[SOLVED] RX 460 2GB - Overclocking question

Feb 14, 2018
Hello, I'm fairly new to the gpu overclocking. I have a GIGABYTE RX460 WINDFORCE OC 2G (without 6-pin) graphics card and It works great for all my needs right now, but i wanted a bit more power out of it, so I decided to overclock it. I have watched JayzTwoCents's tutorial on youtube on how to overclock a graphics card. Here is what I ended up with (MSI Afterburner was used for overclocking):

Core Voltage: +0mv
Power Limit: +50%
Core Clock: +70mhz
Memory Clock: +100mhz

I've used the Valley benchmark to test the stability of the card for about 2 hours. It didn't crash and temps were aroud 68c. However I've read somewhere that the power limit shouldn't really be increased on the pinless cards as the PCI-E slot can only handle 75w, so that got me quite nervous. I've seen that the card was pulling 65.1W at most, but I don't know if it's true. Can i trust it or will it fry my PCI-E Slot by any chance? (My motherboard is MSI B350M Gaming pro).


What you can do instead of increasing power limit, is to switch to manual voltage settings. The "auto" voltage adjustments that the GPU comes with typically miss high by about 50mV at any given frequency. That may not sound like much, but the wattage savings are significant from lowering the voltage even this small amount.

I prefer to use AMD's WattMan utility which is already running inside their driver software anyway (no use in adding a 3rd party background program like Afterburner). You'll go to AMD Settings - Global Settings - Global WattMan (tab). In there, below the graph is the important stuff. There's a toggle next to "Frequency" and "Voltage", set them to "Dynamic" and "Manual" respectively and you're off to the races.

What you want to do is test out a stable voltage for the State 7 frequency (the highest one). Then set States 6 and 7 equal to State 5 and dial in a voltage for that frequency, so on and so forth. Doing this, you can begin to generate a graph (ie Excel) of your freq/voltage curve so you can interpolate the other states, which saves you time of testing every single state. GloFo's 14nm process inflects at around 950mV. So expect any states above that point to have a steeper voltage curve than states below it.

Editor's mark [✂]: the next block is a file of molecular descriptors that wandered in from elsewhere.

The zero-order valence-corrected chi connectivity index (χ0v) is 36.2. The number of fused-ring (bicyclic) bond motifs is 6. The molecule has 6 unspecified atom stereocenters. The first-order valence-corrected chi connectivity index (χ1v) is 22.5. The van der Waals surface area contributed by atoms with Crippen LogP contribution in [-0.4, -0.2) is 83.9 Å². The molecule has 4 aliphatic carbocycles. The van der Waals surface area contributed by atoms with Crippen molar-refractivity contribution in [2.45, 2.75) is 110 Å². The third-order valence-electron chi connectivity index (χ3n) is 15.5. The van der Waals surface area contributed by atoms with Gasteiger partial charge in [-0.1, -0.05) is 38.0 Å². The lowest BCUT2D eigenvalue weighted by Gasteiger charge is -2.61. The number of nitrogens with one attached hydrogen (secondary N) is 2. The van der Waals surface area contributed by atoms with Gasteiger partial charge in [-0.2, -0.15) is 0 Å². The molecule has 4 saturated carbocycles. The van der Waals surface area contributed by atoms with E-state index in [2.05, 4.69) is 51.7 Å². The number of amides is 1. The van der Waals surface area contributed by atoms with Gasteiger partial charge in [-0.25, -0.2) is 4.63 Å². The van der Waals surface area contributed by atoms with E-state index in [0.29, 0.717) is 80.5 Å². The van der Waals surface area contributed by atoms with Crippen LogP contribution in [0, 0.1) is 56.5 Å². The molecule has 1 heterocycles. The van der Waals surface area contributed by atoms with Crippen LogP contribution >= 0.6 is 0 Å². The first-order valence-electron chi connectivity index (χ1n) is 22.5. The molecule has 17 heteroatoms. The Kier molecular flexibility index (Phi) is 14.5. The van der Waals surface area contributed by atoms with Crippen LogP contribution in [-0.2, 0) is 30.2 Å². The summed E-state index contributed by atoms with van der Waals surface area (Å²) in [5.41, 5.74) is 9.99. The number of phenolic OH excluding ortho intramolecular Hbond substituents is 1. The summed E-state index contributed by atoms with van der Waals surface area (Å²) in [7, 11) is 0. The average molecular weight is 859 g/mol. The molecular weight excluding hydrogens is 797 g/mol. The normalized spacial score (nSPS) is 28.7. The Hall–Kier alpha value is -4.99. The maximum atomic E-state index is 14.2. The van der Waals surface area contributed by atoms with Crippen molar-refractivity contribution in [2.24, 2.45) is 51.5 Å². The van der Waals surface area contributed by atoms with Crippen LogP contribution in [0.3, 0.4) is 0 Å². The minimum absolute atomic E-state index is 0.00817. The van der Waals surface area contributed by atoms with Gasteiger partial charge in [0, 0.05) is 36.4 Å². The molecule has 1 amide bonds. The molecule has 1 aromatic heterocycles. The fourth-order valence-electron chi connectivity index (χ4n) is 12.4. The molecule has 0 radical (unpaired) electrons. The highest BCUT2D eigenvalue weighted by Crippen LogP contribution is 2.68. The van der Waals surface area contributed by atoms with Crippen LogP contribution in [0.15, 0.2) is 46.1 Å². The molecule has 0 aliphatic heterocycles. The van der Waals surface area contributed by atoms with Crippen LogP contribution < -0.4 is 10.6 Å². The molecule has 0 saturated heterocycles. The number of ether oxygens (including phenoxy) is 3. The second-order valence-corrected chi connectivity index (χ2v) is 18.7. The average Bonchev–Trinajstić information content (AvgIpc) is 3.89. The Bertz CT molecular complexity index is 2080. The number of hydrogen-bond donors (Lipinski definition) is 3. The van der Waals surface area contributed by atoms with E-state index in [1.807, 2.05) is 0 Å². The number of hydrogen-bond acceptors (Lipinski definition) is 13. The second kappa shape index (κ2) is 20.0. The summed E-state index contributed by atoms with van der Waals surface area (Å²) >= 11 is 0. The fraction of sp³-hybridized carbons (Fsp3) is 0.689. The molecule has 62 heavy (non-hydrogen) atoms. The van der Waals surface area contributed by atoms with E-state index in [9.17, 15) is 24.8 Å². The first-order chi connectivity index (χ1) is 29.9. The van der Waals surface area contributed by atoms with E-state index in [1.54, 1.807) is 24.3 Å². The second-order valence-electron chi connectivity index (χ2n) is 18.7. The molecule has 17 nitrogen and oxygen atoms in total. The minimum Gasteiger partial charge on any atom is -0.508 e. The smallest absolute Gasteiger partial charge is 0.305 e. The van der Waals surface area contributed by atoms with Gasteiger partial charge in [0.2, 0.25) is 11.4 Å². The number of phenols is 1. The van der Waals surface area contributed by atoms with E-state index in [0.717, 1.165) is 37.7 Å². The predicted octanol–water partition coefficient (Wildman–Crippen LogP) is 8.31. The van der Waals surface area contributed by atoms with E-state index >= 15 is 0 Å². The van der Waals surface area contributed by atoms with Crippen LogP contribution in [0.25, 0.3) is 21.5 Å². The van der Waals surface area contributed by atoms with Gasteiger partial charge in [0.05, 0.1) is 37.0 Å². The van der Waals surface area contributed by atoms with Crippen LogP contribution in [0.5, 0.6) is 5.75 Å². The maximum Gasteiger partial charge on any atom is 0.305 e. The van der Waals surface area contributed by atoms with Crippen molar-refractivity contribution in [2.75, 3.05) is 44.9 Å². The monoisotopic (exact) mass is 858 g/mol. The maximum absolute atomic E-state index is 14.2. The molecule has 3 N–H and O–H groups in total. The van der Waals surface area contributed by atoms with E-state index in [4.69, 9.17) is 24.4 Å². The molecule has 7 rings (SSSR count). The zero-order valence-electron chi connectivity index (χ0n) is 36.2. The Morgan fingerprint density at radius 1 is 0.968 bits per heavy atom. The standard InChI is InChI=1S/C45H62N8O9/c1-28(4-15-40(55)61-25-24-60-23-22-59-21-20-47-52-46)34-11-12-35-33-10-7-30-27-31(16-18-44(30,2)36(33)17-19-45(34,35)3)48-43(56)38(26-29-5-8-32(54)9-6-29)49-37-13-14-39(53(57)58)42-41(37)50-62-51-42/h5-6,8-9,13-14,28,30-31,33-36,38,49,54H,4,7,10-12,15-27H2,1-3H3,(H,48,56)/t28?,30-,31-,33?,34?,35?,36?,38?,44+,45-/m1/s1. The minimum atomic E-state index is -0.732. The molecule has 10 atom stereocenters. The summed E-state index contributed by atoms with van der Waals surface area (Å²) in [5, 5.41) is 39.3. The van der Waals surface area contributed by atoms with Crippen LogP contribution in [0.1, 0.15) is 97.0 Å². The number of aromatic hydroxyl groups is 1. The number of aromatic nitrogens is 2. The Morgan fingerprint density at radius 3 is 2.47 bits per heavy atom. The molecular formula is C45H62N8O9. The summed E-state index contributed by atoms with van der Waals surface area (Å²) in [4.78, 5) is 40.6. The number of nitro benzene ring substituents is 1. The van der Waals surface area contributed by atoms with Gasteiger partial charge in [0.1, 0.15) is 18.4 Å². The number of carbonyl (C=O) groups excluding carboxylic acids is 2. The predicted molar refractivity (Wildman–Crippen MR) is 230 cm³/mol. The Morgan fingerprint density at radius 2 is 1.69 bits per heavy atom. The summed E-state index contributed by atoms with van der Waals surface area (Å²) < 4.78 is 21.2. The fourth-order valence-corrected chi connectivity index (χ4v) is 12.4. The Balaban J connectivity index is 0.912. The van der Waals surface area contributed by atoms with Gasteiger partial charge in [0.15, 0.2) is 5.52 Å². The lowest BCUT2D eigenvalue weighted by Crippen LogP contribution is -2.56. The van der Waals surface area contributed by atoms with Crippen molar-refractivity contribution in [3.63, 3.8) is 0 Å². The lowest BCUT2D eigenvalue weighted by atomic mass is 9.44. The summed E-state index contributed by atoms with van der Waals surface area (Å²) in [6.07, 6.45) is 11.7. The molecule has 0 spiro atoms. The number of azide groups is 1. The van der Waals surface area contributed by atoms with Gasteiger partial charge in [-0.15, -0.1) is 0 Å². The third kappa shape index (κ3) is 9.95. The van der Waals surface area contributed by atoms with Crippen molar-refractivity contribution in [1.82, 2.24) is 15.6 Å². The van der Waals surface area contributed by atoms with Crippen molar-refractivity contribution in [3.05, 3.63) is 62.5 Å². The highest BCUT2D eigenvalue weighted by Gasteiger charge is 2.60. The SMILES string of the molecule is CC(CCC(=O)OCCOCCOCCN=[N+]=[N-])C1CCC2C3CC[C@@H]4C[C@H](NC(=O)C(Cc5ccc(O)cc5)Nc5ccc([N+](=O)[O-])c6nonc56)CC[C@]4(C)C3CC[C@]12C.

If you give me the frequency of each state, I can ballpark you a voltage.

Your VRAM voltage (scroll down a bit) sets the lowest the core voltage will go (except for idle state). Minimum VRAM voltage is a little harder to test for, basically you need to give the core "plenty" of voltage so you take it out of the stability equation and then lower the VRAM voltage until you reach instability. I haven't done extensive testing to find absolute minimum, but I run 2000MHz/~900mV for the VRAM. Therefore, any performance states that I've set a core voltage <900mV will just get 900mV anyway. Regardless of manual core voltage settings.

Power Limit increases shouldn't be necessary when you're setting manual voltage, so you can leave that at 0%. Basically all that setting is doing is letting the GPU auto-overvolt itself. When you go to manual voltages, that ability gets taken away so the card will either run stably (with sufficient manual voltage setting) or it will crash (insufficient manual voltage setting)

When you've got a profile you like, you can click "Save Profile" in the top right corner. I've got 3 different profiles saved (OC, undervolt @ stock, and underclocked+undervolted). It's easy to load them. Also, once you've got profiles saved, you can go to to a game-specific profile (AMD Settings - Gaming Homepage - Click desired game icon - Profile WattMan tab) and set a freq/voltage profile that only applies to that specific game.

**PSA - My rig has issues applying my Global WattMan profiles on cold boot (Profile WattMan settings generally apply ok). To fix this, I simply restart my PC, then go in an load my saved profile. Not sure why, but this has been "broken" on my machine for over a year. Not all PCs have this problem though. I guess AMD dislikes me.

For the longest time, I used FurMark to test GPU stability. However, a couple years ago, I discovered that F@H (of all things) is actually better/faster at determining GPU stability. I can set voltages that are stable in FurMark, but crash in F@H in less than an hour. F@H is actually faster at detecting faulty system RAM than Memtest/Prime95 also.

Some other things to compound benefits (I can explain these more if you want me to)
If you have a FreeSync monitor, enable "Chill"
If you don't have a FreeSync monitor, enable "Frame Rate Target Control"
I've played around with the "Power Efficiency" toggle, and while it didn't adversely affect frame rate consistency much, but it seems to only be enabled when you're in "auto" voltage mode.

If you DON'T enable Chill/FRTC, your GPU will mostly either run at State 7 or idle. You may get some sporadic bounces into the lower states, but it shouldn't be frequent/prolonged.